VIDEO: Top 10 Study Habits

Kate Hampson

Media Credit: Jordan Shefte

1. Time management.

Students need to know how long it will take to get all of their assignments and studying done. At minimum, a student should study two hours for every one hour of class. However, this can change depending on the difficulty of the class. Some classes can take as much as five hours of studying for every one hour of class.

2. Taking good notes.

A student should take notes that he or she can understand later on. Don’t write information down word for word. Make sure to get all of the important information and listen to the professor’s lecture.

3. Effective review of material.

Material for most classes needs to be reviewed more than once. A student should go over the information until he or she can write it out without help of the book or notes.

4. Don’t get behind.

Catching up the night before a test is almost impossible. Only a small percentage of students can effectively cram, so keep up with readings and your homework.

5. Use short study periods.

Most people have a short attention span while studying. Break up study periods by setting goals and rewards when goals are met. For example, a student reads 15 pages for a class and then has a cookie or goes outside for some fresh air. For more difficult classes, the study periods can be shorter.

6. Keep information fresh.

Go over the information 60 or 90 seconds before class or a test so the information is fresh. Go over the information you feel most uncomfortable with. This skill can become a study habit.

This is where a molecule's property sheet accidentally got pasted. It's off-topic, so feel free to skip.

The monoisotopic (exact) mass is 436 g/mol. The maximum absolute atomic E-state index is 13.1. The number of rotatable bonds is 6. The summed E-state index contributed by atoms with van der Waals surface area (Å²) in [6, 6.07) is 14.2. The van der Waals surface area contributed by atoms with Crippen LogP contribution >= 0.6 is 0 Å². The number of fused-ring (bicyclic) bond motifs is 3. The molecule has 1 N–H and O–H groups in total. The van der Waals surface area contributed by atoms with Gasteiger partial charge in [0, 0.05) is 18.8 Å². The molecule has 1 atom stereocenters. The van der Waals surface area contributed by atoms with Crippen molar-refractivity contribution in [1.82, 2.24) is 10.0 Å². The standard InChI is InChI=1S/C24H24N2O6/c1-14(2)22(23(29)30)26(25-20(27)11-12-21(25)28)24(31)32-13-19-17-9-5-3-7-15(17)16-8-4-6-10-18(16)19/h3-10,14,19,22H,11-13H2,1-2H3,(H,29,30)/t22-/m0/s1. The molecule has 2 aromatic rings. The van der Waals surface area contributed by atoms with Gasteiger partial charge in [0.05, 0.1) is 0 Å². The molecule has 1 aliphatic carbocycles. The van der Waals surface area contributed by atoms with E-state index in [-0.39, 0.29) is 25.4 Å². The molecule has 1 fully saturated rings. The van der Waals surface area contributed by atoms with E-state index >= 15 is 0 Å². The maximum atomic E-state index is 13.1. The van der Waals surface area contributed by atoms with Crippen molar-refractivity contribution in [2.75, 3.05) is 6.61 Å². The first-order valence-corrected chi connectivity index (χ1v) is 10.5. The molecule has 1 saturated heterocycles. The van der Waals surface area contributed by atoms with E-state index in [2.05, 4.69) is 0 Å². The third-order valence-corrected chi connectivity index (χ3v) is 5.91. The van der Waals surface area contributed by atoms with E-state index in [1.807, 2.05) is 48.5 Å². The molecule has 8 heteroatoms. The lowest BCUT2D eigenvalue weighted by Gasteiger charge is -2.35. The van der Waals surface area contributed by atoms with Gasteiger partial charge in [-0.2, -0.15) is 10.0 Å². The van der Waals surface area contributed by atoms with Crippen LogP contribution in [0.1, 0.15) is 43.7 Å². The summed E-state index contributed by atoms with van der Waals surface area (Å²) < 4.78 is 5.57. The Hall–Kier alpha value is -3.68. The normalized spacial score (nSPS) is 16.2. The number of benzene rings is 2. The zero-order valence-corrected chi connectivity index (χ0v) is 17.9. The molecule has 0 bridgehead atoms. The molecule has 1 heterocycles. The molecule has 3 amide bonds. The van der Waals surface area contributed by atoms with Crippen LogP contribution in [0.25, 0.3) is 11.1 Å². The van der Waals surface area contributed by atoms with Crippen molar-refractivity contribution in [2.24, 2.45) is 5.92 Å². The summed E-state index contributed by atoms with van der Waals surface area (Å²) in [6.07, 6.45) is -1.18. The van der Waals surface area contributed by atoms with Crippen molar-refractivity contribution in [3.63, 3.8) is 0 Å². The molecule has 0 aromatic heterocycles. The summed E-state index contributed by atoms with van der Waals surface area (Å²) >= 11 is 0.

7. Consistent sleep.

An adequate amount of sleep is vital in performance on tests and papers. Make sure to study often so you can sleep the night before. Missing sleep can effect performance on other things. Information will be forgotten in a short period of time with little sleep.

8. Find a balance.

Students, especially freshmen, can have a hard time adjusting to the new schedule of college. The secret is to find a balance between work, studying and a social life. All three aspects are important, but each individual needs to determine which are the most important.

9. Use outside resources.

If the resources given to out by a professor are confusing to a student and don’t explain things in a way the student understands, a student can check out an alternative textbook, use the library or use the Internet to better comprehend the information.

10. Highlight effectively.

Highlighting in a book or notes can be very effective, but students needs to learn to highlight appropriately. Highlighting complete paragraphs does not work. Highlighting specific words or phrases is more beneficial and less overwhelming. Yellow highlighters are the most effective.